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I'm 33 and male. I've had pain in interior of my left hip for the past 5 years or so. I first noticed the pain when playing recreational ultimate frisbee. I have since stopped playing, but the pain comes back whenever I stress my legs. This happens now when I go hiking, running, or even moving furniture around the house.

I lean slightly to my left when I walk. This puts some additional stress on my hip which hurts.

Also, my hip clicks sometimes. I lie on my back and bring my left knee forward towards my chest. When I extend my leg back out, it pops/clicks. It never happens with my right leg.

The pain has been getting more frequent. I don't want to take Advil every time I exercise. Are there any strengthening exercises I can do which will help stabilize my hip and prevent pain? I've had great success with shoulder rotation exercises, which have stopped my left shoulder pain.... anything similar for hip, or is it a different type of problem?

UPDATE 2011.06.09 To answer some of the questions:

I had an MRI around 5 years when this first occurred. The orthopedist mentioned it was normal but my flexibility was poor in my left leg. He recommended physical therapy, but my insurance did not cover it at the time, so I could not do it.

In the past month since I posted the question, I've started going to a chiropractor. He mentioned that my left leg was 1/2 inch longer than right. In addition, he recommended left quad stretches and right hamstring stretches, as well as some other general stretches.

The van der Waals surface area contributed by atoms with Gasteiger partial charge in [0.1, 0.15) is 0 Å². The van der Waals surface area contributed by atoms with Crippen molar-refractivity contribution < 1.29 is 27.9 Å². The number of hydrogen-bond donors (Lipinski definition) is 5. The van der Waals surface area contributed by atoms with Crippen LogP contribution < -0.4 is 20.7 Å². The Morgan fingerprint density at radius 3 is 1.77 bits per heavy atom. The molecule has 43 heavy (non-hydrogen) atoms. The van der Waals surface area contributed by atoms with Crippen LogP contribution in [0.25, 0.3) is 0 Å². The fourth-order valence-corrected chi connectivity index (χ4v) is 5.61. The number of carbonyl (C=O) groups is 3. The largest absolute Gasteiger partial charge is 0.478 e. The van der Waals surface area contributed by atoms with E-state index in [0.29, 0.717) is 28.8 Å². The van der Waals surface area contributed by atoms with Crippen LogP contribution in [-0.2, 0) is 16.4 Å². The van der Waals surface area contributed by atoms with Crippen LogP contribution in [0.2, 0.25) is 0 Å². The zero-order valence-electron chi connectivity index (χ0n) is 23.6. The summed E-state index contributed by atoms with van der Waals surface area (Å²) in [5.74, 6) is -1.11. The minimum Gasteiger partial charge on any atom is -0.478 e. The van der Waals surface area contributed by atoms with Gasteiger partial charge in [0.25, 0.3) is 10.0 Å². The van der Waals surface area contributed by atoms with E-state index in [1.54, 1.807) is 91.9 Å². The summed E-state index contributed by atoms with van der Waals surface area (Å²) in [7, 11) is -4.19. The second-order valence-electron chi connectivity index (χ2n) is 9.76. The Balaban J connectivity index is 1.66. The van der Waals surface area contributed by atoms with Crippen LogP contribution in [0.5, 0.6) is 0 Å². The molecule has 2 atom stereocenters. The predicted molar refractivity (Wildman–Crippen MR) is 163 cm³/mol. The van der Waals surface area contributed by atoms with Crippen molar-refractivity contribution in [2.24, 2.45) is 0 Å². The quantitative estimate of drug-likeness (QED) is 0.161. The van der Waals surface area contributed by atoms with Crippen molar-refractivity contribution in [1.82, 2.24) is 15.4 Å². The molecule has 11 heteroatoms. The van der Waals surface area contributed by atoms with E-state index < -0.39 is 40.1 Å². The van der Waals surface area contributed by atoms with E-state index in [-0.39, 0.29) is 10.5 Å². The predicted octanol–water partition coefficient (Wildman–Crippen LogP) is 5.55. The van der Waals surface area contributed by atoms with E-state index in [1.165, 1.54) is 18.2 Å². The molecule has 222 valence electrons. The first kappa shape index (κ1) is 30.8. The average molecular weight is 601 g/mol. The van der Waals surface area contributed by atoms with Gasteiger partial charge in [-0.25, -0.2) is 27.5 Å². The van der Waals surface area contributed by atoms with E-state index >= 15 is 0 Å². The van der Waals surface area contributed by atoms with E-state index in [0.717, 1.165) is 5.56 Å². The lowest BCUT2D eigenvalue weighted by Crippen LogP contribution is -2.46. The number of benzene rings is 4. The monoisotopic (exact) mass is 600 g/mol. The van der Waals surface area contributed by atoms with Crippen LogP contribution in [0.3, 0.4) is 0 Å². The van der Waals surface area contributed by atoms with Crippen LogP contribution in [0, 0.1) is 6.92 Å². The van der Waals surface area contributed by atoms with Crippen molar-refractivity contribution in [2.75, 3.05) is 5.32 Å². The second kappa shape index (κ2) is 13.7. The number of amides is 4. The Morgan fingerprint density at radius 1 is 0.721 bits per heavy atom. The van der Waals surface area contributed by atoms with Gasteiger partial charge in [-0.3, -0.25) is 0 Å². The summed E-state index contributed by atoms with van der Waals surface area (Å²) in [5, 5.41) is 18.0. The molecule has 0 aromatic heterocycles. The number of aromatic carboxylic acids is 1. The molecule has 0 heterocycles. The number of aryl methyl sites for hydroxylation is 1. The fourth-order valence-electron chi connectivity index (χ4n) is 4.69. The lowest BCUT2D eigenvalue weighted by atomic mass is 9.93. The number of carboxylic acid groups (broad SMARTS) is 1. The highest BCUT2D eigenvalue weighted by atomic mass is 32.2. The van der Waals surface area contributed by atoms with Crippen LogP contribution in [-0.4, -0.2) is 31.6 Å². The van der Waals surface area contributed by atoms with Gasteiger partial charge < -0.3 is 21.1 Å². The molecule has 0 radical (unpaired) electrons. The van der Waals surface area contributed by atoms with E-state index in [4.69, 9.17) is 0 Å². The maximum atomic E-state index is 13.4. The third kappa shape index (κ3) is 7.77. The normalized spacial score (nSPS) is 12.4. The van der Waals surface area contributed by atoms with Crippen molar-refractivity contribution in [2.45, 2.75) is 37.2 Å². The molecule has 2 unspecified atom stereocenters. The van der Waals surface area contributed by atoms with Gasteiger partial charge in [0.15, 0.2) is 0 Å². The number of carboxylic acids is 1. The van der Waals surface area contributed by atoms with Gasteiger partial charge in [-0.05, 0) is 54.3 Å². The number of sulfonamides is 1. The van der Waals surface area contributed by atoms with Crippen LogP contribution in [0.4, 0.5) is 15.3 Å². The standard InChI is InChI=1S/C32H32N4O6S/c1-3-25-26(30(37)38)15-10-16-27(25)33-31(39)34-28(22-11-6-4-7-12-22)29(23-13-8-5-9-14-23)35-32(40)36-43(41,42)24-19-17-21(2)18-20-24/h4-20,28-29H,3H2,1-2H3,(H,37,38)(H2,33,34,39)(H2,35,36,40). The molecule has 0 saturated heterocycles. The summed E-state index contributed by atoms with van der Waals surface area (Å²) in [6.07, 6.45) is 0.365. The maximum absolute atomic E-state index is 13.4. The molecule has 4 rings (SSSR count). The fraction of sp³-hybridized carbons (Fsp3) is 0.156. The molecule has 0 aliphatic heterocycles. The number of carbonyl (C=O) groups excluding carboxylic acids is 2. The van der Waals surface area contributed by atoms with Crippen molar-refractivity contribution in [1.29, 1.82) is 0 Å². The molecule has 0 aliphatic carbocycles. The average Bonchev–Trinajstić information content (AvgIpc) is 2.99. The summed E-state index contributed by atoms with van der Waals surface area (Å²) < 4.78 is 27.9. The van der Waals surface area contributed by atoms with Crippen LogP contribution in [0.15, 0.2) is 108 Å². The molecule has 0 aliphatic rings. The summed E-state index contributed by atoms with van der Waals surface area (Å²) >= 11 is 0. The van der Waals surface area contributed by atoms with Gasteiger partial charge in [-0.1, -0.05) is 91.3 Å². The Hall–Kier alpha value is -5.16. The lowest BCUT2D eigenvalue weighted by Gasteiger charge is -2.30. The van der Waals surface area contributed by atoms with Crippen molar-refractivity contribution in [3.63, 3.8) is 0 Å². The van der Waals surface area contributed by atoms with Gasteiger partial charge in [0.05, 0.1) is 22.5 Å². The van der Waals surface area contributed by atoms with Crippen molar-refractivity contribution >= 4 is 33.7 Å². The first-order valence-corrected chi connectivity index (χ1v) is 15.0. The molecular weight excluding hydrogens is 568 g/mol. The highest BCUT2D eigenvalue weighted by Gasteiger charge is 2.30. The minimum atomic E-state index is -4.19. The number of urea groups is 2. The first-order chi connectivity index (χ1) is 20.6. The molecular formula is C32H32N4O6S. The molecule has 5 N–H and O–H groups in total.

The chiropractor also performed some adjustments on my pelvic alignment, which he says will help my legs to equal length. He is also doing some massage.

After 4 chiro appointments, I have noticed some reduction in the pain. I have not started running yet, but I will see how it goes.

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Have you seen an orthopedist and had an xray or an MRI? –  BackInShapeBuddy Jun 4 '11 at 22:16
    
@BackInShapeBuddy, yes, all of the above. See my update. –  frankadelic Jun 9 '11 at 17:53
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2 Answers 2

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This is a completely different problem than that of your shoulder.